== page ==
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Vika's story for Rare Disease Month

Rare Disease Day takes place on the last day of February each year. The main objective is to raise awareness with the general public and decision makers about rare diseases and their impact on patient’s lives. Speak Now for Kids would like to take this opportunity to honor children with rare diseases and their families. Today, we spoke with Vika’s mom, Ashlee, to learn about her experience raising a daughter with a rare disease.

Speak Now for Kids (SNFK): Please tell us about Vika.

Ashlee: Vika was born with TAR Syndrome and has challenges every day enduring life with a chronic condition. We adopted Vika from the Republic of Georgia almost a year ago and we’re excited for the care that she can receive in the United States. Vika is currently under great care at Penn State Hershey Children’s Hospital. She relies on multiple specialists for care, including hematologists, orthodontists, and endocrinologists. Each physician has taken the time to understand Vika’s complex needs and tailored the treatments for her in mind. In addition to her TAR Syndrome she has Blount’s disease, which is severe bowed legs. She has already outgrown one set of braces in just two months!

SNFK: Why is it important for you to share Vika’s story and advocate for children’s health?

Ashlee: Not too long ago, I was a pediatric nurse and took care of children with complex medical needs. I saw the vast needs of these children and decided to seek adoption of a child with medical needs. We hope to give Vika a life that wouldn’t have been possible if she was left in an orphanage. Adults need to speak for these children as they cannot yet advocate for themselves. As a parent, I see the daily challenges that Vika must overcome to keep up with her peers. Access to health care and specialists is critical for her to continue to grow and thrive.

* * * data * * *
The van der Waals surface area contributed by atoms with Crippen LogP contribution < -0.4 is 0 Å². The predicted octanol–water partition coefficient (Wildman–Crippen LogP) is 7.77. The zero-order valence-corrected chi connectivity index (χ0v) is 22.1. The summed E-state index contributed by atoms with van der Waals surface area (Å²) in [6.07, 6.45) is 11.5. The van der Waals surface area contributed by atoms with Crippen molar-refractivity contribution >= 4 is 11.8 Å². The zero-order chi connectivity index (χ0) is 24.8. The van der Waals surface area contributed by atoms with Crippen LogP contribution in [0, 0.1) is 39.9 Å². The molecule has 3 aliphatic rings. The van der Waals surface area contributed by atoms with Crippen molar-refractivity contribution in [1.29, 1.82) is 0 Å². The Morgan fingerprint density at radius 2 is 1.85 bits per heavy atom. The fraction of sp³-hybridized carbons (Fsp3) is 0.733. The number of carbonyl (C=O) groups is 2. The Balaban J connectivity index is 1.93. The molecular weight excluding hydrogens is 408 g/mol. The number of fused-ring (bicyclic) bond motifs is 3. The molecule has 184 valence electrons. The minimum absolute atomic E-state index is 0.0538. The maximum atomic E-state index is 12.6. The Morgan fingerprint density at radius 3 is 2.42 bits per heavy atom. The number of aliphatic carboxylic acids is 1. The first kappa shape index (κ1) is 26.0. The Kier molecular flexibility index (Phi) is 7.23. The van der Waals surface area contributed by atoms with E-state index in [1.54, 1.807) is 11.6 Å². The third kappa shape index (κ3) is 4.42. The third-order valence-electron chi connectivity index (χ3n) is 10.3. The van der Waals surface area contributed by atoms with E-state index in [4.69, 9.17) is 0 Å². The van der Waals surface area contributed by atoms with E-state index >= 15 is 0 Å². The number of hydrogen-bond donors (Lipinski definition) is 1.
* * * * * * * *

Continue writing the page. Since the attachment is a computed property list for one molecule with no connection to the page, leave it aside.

SNFK: How is Vika doing today?

Ashlee: Vika is starting to catch up to her developmental milestones. Every day, I see our little toddler transitioning to a little girl. Because of the leg braces, therapies, and health care services, she is thriving! She is becoming a world traveler! We travelled to China for a family visit but after two months, it became clear that she needed the services back in the United States. So, this little lady has now taken a couple of flights across the world!

Recently, Vika has started to be interested in princesses and ballet. Our last Christmas was filled with Mickey and Minnie Mouse, ballet, princesses and dinosaurs! We love seeing the world through her eyes.

SNFK: What do you want other parents to know?

Ashlee: I was nervous to apply for Medicaid after we adopted Vika. I felt like I was cheating the system because we agreed that we could afford the care for Vika when we signed her adoption paperwork. Fortunately, I had a job that had medical insurance benefits, but it did not cover all her expenses. After discussions with her care team, it was clear that she would need additional treatments to thrive. With their support, I felt more comfortable applying and accepting medical assistance benefits. It’s hard to hear “your daughter will qualify for benefits until she is 18 because she has a disability.” As a parent, I see the challenges, but I don’t usually define it as a disability because Vika is so able in many ways. Other parents should learn to accept help, keep reaching out to support organizations, and continue to better understand the possibilities of their child. I can never stop advocating for Vika to be successful in life.

 


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commented 2019-03-01 11:11:12 -0500 · Flag
yes, every parent with a child with a rare syndrome or condition should contact your local or State Part C program . They can help you short out which funding resources your child may qualify for . There are federal and state funds but they are different in every state . So , first ask your Part C State program.